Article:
There's no arguing that Google has assembled some of the brightest people on the planet at their Mountain View headquarters. And as they continually seem to climb one engineering mountain after another, the scope and breadth of their work expands.
It was certain that with the convergence of electrons and information technology known as the 'Smart Grid,' Google would have some role to play in our energy future. But no one realized just how seriously Google was taking the energy sector until their recent launch of RE<C program
through Google.org, a Google spinoff which "... aspires to use the power of information and technology to address the global challenges of our age."
So when they say they've got a formula for a renewable energy future, even one as simple as RE<C (Renewable Energy less than Coal) my ears perk up.
In their introduction to RE<C, Google explains that given the instability of our current fossil fuel-based electical grid, we don't have time for a gradual shift to renewable energy. We need a rapid shift, one which can quickly make renewables like solar and wind cost competitive with coal.
And they are putting their money behind it. As they explain:
RE<C will work to develop electricity from renewable energy sources that is cheaper than electricity produced from coal with a goal of producing one gigawatt of renewable energy capacity — enough to power a city the size of San Francisco — in years, not decades. As part of this effort, Google.org is making strategic investments and grants, advancing key public policies, and using Google products to unlock critical information.
Google has also developed a well-researched plan for a clean energy future by 2030 (diagram above). It involves a fairly rapid transition to zero coal use along with a slight reduction in natural gas use by 2030.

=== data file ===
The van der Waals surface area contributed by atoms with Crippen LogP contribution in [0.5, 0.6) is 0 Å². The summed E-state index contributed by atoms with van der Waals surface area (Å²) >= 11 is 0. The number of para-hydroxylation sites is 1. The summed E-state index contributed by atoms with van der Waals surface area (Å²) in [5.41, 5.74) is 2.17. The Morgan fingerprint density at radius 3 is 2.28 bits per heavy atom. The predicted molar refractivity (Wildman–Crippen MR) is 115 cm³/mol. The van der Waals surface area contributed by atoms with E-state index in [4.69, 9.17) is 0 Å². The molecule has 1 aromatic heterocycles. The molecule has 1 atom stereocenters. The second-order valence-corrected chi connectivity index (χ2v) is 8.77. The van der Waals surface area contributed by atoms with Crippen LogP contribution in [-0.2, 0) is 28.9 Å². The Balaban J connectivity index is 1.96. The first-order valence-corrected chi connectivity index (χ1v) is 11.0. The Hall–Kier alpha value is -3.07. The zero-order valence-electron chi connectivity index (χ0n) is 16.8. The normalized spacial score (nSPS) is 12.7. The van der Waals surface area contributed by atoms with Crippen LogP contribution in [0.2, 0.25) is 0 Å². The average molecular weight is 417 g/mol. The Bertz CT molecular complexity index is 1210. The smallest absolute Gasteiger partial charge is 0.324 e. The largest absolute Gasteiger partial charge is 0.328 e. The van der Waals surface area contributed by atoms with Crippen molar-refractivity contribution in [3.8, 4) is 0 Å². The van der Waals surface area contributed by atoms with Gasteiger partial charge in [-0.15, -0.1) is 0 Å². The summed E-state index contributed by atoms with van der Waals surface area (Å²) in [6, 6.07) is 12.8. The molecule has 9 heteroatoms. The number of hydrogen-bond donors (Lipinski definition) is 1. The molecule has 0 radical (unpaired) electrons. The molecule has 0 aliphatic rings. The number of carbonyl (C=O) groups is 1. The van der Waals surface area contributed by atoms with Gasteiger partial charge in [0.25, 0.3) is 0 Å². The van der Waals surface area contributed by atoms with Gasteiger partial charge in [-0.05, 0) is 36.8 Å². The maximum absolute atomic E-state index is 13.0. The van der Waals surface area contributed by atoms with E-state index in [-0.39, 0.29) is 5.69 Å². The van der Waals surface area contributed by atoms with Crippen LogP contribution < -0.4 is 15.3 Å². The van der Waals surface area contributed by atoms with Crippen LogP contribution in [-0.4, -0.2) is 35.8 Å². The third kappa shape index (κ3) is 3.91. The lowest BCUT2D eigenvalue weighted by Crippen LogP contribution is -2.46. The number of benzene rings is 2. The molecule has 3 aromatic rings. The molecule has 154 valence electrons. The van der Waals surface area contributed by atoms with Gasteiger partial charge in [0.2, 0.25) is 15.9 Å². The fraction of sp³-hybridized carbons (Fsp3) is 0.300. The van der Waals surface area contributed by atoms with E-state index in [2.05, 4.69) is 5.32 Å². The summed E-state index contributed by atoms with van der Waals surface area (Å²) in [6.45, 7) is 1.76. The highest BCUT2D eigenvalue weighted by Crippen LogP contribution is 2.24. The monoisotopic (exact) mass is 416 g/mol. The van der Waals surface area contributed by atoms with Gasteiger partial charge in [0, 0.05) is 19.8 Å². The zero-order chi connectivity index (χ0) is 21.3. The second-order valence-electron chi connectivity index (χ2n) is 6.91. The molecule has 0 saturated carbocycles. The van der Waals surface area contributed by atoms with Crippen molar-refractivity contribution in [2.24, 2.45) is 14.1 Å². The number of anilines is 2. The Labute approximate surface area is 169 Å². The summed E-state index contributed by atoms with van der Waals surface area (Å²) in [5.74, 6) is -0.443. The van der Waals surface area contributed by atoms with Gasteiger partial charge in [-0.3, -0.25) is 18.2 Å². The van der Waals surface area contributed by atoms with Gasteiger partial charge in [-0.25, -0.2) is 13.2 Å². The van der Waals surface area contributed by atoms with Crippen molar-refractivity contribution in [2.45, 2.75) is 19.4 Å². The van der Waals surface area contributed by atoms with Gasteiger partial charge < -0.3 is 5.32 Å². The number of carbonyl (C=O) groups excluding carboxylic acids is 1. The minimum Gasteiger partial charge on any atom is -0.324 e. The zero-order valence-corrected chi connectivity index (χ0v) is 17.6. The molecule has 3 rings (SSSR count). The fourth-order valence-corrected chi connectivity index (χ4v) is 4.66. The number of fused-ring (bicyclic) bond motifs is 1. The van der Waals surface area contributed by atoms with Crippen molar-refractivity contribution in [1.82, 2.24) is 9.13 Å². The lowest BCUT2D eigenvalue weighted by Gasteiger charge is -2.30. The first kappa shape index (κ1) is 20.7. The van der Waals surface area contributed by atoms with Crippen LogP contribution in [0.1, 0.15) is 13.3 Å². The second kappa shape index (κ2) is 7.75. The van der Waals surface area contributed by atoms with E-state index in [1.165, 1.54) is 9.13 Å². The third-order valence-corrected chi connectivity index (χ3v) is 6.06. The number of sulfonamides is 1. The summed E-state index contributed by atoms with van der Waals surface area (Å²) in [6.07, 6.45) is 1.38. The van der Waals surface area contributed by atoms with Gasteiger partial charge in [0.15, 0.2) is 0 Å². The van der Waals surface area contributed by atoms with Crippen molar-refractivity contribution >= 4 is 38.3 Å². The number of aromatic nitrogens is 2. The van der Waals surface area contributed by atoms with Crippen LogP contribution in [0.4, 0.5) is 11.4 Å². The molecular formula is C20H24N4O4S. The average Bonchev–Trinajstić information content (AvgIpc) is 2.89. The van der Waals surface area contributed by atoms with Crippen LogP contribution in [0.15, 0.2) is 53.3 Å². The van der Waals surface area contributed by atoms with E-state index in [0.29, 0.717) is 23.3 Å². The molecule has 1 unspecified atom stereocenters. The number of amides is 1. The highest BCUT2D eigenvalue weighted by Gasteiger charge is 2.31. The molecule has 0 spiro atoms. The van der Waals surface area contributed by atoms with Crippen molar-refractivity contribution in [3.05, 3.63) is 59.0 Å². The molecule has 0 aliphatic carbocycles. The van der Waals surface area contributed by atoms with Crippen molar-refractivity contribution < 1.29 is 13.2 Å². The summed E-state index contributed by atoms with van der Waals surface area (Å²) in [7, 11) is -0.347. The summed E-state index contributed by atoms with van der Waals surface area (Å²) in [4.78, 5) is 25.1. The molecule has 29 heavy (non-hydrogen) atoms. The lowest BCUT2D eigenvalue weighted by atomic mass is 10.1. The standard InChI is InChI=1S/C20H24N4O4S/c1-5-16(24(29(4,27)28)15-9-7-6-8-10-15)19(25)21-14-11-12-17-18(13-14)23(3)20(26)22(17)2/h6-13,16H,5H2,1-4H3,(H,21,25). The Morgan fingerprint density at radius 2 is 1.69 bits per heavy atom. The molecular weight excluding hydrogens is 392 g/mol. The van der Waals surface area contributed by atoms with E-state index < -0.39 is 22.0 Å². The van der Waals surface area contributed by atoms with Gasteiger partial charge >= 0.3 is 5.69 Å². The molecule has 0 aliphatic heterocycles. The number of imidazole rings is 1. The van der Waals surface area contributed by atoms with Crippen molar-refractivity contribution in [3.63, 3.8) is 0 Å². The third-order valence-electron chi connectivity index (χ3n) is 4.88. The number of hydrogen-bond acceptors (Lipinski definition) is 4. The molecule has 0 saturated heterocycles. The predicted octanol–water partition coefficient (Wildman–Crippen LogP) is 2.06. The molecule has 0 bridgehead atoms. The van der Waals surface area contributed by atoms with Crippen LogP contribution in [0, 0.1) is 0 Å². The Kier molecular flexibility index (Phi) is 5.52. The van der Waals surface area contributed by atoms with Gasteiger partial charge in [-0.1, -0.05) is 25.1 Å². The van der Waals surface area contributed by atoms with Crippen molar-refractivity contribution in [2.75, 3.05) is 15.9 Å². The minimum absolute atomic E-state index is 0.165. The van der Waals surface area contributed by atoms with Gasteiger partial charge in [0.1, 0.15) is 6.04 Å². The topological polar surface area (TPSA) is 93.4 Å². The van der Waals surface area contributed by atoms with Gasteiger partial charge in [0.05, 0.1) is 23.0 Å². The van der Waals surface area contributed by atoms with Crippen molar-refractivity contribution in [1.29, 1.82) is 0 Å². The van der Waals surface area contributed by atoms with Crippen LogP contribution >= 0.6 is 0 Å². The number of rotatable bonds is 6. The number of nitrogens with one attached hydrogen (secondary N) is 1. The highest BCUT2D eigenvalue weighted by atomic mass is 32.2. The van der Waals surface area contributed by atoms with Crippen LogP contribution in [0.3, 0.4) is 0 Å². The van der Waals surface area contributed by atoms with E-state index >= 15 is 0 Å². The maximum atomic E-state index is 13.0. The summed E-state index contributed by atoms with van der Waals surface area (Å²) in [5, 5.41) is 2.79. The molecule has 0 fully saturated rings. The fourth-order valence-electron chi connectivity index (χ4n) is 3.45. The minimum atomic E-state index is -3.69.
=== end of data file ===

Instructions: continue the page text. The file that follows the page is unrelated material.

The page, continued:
Despite Google's heavy investment in solar technology, solar energy plays a more modest role than expected (about 250 GW) while wind and geothermal grow more rapidly to 380 GW and 80 GW respectively.
The biggest piece of the clean energy pie goes to energy efficiency technologies which account for roughly 400 GW in saved energy by 2030.
One noticeable omission in the proposal that made me particularly happy, on the heels of my story about the false promise of carbon capture
, was coal with carbon sequestration (known as CCS). Google did not consider CCS due to the enormous technical challenges that would need to be overcome both in capturing and then burying the carbon.
The Clean Energy 2030
report also dives into the conversion of our transportation fleet to renewable fuels.
So if you want to know what the smartest people on the planet are thinking about our renewable energy future, I highly recommend reading through the report. Somehow hearing it from Google, whose track record proves that achieving the impossible is, well entirely possible, adds a level of reality and executability to what for so long has been merely hypothetical.